This is a dilemma that many people face when it comes to residential property. Is it better to rent a property and so avoid the cost and hassle of maintenance, as well as retaining the flexibility of being able to move quickly? Or should you buy your home at the earliest opportunity and start to make your way up the housing ladder? Buying a house or flat will be the biggest financial decision most of us ever make, so it’s essential to get it right.
What are the pros of owning your home?
- Once the mortgage is paid off the property is yours, and you will no longer have to pay out to live somewhere. You also have the satisfaction and security of knowing that you are living in your own home, not a property owned by someone else.
- Your property will hopefully increase in value over time, adding to your assets and wealth.
- The equity in the property (its market value minus the remaining mortgage balance) can be used to help to buy a bigger home as your family grows, or to fund your retirement.
- You can make improvements to the property to meet your lifestyle requirements. In a rented property you may need the landlord’s permission to do even basic things like decorating or putting up shelves.
- Rental landlords may not permit children or pets.
Owning isn’t always the best option, since there can be disadvantages too:
- Buying a property is a huge financial commitment – you need to be certain you can afford it.
- Will you be able to cover increases in repayments if mortgage interest rates rise?
- Selling your property can prove difficult in uncertain times, or take longer than expected. It may also take time to find and then purchase your new property.
- Will you be able to fund unexpected or costly maintenance issues?
- Disposing of the property if it is jointly owned with someone else (such as a partner) can be expensive and complex.
- The value of the property could fall, leaving you unable to sell it to pay back your mortgage.
- Moving quickly can be easier when renting, depending on your notice period. There are also no costly legal, tax, or estate agency fees to worry about.
- It takes time to build up funds to cover your deposit, survey fees, stamp duty, solicitors’ and estate agents’ fees, and removal costs, so buying a property is not a quick option.
The period of rapid rises in house prices seems to be over, but research by consultancy Capital Economics suggests that owning your home still makes more financial sense than renting. Low mortgage interest rates mean that a larger share of your monthly payments can be used to pay off the loan capital, a trend that has continued since the 1980s. Thirty years ago, 80-90% of a monthly payment on a new mortgage was needed to cover the interest. This dropped to 50% of the monthly payment figure ten years ago, and down to 41% last year. This means that over a period of years, more of the loan capital can be paid off more quickly. This is in stark contrast to paying rent to a landlord, when at the end of the same period there will be nothing to show for your investment, with your landlord the only beneficiary.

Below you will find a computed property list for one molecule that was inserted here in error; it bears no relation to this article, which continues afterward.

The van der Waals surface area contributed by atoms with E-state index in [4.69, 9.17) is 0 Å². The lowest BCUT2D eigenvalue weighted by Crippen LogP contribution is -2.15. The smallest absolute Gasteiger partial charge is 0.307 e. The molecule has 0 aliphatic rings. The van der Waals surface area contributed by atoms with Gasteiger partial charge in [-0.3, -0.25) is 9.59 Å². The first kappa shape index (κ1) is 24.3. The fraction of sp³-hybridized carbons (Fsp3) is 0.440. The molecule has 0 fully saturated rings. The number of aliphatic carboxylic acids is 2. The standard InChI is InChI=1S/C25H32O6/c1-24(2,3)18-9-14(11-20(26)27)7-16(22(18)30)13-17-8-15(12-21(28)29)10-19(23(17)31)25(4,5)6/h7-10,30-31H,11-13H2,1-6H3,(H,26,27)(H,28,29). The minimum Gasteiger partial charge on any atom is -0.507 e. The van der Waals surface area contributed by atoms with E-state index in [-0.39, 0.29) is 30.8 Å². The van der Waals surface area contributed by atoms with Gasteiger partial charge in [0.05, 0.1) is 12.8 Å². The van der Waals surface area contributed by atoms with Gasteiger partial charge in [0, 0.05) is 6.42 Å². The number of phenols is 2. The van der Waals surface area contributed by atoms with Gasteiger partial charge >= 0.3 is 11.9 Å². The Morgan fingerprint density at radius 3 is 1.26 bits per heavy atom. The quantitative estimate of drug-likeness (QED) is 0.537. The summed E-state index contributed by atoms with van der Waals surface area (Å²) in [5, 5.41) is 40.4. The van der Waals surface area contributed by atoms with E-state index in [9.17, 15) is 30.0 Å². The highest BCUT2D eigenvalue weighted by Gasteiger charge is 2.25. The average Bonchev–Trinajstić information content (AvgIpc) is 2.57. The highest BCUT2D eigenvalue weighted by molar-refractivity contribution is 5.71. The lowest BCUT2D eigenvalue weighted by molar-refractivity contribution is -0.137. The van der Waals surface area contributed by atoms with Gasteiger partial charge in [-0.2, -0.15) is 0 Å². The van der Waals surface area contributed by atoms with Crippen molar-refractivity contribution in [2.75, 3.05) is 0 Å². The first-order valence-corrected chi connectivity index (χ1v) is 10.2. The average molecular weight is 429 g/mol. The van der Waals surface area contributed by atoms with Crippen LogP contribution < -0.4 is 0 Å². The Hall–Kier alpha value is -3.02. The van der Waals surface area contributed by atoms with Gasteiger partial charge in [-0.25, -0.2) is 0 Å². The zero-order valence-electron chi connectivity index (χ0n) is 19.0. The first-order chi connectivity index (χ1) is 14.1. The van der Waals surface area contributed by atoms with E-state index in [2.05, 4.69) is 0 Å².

The decision as to whether to rent or buy property is down to individual circumstances and budgets, and there are pros and cons to both arguments. Financial considerations are only part of the equation. It is therefore essential to do as much research and take as much advice as possible.
Bretherton Law have been serving the people of Hertfordshire for over 50 years. Our team of experienced Property Lawyers will ensure that whether you are buying or selling, the conveyancing process will run smoothly and professionally. We offer a same day response promise as well as fixed fee quotes. Bretherton Law are accredited under the Lexcel legal practice and the Law Society’s Conveyancing Quality Schemes. Contact Lucy Madley on 01727 869293 or contact us using the form below.
Capital Economics: Is owning still better than renting?